A couple of points here. Xerxes' army did not arrive by amphibious invasion, whereas the 490 BC force did, both at Eretria and Marathon.  Directly landing a force of 600,000 or so combatants and associated hangers-on is at least as much of a maritime achievement as supplying a force of 2.5 million or so combatants and associated hangers-on via a combination of beaches and coastal cities.

I would avoid making comparisons with WW2-style operations.  These were carried out against defended beaches, usually under fire, and follow-up supply efforts were subject to interdiction and harassment by sea and air.  Xerxes' maritime supply operations took place in a setting of absolute naval superiority and no harassment whatsoever.  There really is no comparison.

Quote
While I find your detailed beach operations ideas interesting but highly speculative and possibly a bit impractical (was it based on WWII practice using landing craft to ferry stuff ashore, or do you have something more period as a model?)

General principles, really: if there is a parallel using a period we know, that period would be the 18th-19th century and the agency the Royal Navy, which moved a lot of troops and supplies overseas, and the customary method of landing anything and anyone was to lower it (or them) into boats and put it (or them) ashore.  This was especially easy in the Mediterranean, e.g. at Aboukir in AD 1801.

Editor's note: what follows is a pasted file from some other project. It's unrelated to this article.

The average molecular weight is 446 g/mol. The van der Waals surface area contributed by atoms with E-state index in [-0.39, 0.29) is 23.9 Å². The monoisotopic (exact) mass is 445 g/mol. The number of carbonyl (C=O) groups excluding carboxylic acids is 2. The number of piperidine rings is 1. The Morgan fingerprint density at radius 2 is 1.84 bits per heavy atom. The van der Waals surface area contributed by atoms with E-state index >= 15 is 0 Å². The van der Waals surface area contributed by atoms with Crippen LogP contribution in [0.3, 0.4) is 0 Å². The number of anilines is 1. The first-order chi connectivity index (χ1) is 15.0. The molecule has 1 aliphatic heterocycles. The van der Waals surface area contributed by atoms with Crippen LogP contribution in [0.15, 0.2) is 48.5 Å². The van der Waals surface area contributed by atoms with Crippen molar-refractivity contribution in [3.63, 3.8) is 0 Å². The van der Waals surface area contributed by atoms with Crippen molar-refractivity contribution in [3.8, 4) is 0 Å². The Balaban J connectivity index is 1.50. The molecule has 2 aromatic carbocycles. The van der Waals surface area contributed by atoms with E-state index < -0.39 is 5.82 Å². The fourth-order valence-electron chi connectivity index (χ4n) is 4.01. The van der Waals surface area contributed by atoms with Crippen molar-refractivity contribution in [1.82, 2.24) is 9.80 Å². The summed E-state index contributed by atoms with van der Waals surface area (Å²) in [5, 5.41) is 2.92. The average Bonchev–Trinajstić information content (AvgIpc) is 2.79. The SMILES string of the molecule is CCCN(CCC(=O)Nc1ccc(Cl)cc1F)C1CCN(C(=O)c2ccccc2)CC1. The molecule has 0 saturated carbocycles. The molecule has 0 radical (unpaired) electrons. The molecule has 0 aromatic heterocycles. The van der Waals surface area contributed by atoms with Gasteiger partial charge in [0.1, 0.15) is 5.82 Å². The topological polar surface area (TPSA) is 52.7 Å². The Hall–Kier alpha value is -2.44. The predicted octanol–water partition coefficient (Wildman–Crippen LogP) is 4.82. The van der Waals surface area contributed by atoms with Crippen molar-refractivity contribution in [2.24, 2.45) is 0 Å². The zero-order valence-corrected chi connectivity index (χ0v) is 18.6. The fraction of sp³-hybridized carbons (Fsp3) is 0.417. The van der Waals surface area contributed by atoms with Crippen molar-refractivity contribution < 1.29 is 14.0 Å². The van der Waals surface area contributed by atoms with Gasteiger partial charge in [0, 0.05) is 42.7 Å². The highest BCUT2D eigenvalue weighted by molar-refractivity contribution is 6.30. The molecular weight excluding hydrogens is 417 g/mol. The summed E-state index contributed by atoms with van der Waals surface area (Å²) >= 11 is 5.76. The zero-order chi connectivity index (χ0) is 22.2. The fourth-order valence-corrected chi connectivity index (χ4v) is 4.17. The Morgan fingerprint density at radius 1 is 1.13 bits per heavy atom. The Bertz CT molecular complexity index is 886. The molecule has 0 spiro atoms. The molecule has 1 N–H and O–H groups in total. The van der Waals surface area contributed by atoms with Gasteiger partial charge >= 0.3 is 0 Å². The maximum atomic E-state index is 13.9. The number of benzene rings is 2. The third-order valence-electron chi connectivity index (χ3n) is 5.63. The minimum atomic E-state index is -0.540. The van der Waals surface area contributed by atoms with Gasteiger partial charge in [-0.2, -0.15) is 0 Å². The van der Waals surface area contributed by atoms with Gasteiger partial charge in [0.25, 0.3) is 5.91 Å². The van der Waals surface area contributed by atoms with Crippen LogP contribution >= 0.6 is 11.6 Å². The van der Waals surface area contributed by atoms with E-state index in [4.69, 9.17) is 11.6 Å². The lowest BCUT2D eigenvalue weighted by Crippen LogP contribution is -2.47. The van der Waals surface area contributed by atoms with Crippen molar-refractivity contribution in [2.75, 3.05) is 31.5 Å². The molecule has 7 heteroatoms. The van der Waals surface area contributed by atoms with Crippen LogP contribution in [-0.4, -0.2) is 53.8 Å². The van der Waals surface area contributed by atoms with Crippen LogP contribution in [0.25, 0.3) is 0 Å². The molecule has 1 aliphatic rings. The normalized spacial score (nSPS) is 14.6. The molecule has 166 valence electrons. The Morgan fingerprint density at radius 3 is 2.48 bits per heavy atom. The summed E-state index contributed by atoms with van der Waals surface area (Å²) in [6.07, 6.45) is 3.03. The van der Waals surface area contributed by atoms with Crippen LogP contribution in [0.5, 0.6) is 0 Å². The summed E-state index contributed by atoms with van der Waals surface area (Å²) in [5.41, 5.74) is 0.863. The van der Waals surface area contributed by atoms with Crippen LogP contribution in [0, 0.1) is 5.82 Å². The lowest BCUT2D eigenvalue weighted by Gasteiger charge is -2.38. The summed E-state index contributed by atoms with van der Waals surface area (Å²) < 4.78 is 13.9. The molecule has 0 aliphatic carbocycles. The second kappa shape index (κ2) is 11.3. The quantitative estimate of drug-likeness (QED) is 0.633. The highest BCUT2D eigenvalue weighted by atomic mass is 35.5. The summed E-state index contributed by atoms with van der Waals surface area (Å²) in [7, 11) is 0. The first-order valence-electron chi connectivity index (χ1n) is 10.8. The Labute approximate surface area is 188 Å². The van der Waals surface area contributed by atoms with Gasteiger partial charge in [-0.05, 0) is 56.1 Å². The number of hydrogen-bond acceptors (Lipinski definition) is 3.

Caesar used a different approach in his invasions of Britain, pulling his fleet (and any supplies it contained) up onto the beach and building a protective palisade around it.  This was the fruit of hard-won experience of British weather, which was routinely much less forgiving than the relatively mild and predictable Etesian Winds.